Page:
“It’s always rewarding when the greater scientific community recognizes the significance of our work,” Spaun says. “But we don’t dwell on that too much. We’re already redesigning our experiment to make our measurement even more precise.”
Spaun is currently attending Harvard University’s physics doctoral program through a fellowship. He is a member of the ACME collaboration, co-led by Yale physicist David DeMille and Harvard physicists John Doyle and Gerald Gabrielse. This research team has been investigating the shape of the electron.
While at Whitworth, Spaun majored in physics and mathematics; in 2007 he was selected from top math, science and engineering students nationwide to receive a Barry M. Goldwater Scholarship.
“At Whitworth, I was encouraged to collaborate with other students and think outside of the box when problem solving,” Spaun says. “Both of those abilities have served me well at Harvard as I’ve worked with a team of graduate students to design, build and troubleshoot a unique experiment.”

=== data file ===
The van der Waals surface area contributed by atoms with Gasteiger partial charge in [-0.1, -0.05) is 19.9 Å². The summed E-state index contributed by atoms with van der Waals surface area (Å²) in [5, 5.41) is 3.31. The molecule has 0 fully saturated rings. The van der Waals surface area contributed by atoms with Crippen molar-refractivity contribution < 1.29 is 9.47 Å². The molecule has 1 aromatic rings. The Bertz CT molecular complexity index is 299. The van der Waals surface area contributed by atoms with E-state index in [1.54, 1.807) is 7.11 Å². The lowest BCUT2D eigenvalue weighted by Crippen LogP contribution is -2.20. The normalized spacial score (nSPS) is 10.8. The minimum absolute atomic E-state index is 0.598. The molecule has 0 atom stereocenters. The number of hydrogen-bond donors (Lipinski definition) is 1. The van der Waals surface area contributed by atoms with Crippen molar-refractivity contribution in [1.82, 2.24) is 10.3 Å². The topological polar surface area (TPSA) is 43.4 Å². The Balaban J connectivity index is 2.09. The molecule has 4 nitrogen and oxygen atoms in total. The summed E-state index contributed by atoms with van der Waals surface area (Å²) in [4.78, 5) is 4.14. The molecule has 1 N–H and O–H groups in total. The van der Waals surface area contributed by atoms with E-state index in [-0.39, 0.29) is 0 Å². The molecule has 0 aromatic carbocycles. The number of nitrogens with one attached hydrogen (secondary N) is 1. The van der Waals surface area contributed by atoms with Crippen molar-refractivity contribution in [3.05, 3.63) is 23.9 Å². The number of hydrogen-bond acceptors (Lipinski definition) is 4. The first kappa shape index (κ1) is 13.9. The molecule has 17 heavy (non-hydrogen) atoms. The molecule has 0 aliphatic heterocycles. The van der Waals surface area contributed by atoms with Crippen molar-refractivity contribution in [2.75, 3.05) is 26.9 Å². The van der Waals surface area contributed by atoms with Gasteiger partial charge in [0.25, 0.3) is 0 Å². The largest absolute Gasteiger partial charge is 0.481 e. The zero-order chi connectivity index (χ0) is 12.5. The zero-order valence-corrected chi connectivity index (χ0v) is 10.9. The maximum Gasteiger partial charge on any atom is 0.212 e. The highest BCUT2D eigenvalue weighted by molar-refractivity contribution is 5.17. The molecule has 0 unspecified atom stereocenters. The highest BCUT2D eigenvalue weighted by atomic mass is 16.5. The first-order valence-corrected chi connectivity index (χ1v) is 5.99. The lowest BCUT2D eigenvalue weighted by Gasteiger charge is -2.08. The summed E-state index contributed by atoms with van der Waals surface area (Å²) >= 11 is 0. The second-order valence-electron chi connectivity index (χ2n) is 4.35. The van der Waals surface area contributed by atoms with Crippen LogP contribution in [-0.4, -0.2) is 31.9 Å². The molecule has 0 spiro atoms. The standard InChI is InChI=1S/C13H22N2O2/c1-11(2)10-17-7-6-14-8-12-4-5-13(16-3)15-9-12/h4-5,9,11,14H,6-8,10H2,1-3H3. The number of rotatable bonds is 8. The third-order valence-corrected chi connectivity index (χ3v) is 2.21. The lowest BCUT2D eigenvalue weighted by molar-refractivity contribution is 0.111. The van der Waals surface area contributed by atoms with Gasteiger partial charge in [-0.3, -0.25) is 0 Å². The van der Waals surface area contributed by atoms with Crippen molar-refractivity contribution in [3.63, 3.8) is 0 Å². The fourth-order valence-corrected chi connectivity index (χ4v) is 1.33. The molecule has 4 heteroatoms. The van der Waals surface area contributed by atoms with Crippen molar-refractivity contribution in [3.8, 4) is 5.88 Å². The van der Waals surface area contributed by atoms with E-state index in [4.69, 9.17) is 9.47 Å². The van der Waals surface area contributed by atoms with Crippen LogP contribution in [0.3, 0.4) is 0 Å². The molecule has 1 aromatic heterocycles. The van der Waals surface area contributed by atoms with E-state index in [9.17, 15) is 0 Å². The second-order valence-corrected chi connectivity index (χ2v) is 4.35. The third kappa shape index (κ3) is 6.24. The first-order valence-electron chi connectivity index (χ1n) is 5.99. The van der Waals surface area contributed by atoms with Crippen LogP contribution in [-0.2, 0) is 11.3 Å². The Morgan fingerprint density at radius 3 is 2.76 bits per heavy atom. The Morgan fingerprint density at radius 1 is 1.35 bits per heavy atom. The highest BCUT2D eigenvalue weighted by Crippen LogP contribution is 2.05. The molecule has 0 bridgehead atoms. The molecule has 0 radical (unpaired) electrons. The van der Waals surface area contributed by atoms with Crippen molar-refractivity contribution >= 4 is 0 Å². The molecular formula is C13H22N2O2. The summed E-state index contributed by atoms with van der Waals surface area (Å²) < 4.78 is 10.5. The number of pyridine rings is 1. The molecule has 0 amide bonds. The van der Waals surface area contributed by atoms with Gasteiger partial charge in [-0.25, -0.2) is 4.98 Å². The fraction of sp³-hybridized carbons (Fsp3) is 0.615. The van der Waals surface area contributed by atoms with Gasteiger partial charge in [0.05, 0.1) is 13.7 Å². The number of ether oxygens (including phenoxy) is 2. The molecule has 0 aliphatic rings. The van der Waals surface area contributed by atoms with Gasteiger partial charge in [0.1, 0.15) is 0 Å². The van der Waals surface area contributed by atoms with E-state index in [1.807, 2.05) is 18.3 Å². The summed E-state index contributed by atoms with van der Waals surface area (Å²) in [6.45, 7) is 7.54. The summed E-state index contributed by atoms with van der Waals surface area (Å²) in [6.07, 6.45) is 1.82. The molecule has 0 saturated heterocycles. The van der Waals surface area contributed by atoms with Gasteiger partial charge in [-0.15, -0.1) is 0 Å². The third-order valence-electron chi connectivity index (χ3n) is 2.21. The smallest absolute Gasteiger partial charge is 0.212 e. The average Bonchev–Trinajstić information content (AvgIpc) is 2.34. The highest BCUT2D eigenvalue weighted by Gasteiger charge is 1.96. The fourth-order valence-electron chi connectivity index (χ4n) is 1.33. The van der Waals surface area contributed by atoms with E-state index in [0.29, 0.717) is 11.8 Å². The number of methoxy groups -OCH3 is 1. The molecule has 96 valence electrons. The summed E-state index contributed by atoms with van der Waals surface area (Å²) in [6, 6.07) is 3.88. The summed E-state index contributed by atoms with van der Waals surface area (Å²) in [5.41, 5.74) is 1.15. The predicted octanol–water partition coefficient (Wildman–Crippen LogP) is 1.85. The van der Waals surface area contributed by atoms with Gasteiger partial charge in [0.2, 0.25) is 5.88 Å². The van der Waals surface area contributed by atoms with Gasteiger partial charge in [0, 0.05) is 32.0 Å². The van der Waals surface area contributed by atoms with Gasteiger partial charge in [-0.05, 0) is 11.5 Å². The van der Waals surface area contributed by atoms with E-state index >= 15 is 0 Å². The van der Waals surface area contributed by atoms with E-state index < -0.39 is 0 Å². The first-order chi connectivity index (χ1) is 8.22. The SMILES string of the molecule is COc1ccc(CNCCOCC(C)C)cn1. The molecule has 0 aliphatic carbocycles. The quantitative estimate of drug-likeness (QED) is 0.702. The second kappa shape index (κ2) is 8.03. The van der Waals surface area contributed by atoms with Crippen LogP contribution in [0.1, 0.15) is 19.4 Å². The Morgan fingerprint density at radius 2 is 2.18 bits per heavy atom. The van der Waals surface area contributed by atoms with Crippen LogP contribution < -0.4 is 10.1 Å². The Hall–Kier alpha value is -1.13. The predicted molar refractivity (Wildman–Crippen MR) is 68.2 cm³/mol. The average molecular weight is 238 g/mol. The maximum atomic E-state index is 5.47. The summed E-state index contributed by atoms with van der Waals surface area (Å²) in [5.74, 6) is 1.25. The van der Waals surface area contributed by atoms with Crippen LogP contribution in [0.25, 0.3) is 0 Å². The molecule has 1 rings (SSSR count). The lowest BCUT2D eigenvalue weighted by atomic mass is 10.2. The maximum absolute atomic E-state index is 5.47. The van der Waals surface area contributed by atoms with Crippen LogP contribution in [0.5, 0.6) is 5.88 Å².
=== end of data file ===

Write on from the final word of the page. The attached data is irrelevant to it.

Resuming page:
After completing six years of study at Harvard, Spaun will graduate this semester with his Ph.D. He plans to continue conducting research, but in a different field of physics.
According to Spaun, physicists constantly develop theories that seek to explain the universe, known collectively as the Standard Model of particle physics. The existence of new exotic particles is continually being proposed. If these new exotic particles truly existed, they would affect the shape of the electron, causing it to look more egg-shaped. The ACME collaboration is able to achieve a precise reading of the electron by measuring the shape of the electron within a special molecule, thorium monoxide.
“Essentially, we are using the electron as an antenna to search for these exotic particles and to test new theories beyond the Standard Model,” Spaun says. “Our result did not disprove these new theories of physics, but it does cast doubt on them. As we continue to improve the precision of our measurement, we will one day either disprove these theories altogether, or validate them by measuring an asymmetry in the shape of the electron.”
Read more on the ACME Research Project at Harvard Gazette, Yale News and Scientific American, or watch these videos: The ACME Search for the Electron EDM and ACME Experiment.
Located in Spokane, Wash., Whitworth is a private liberal arts university affiliated with the Presbyterian church. The university, which has an enrollment of 3,000 students, offers 60 undergraduate and graduate degree programs.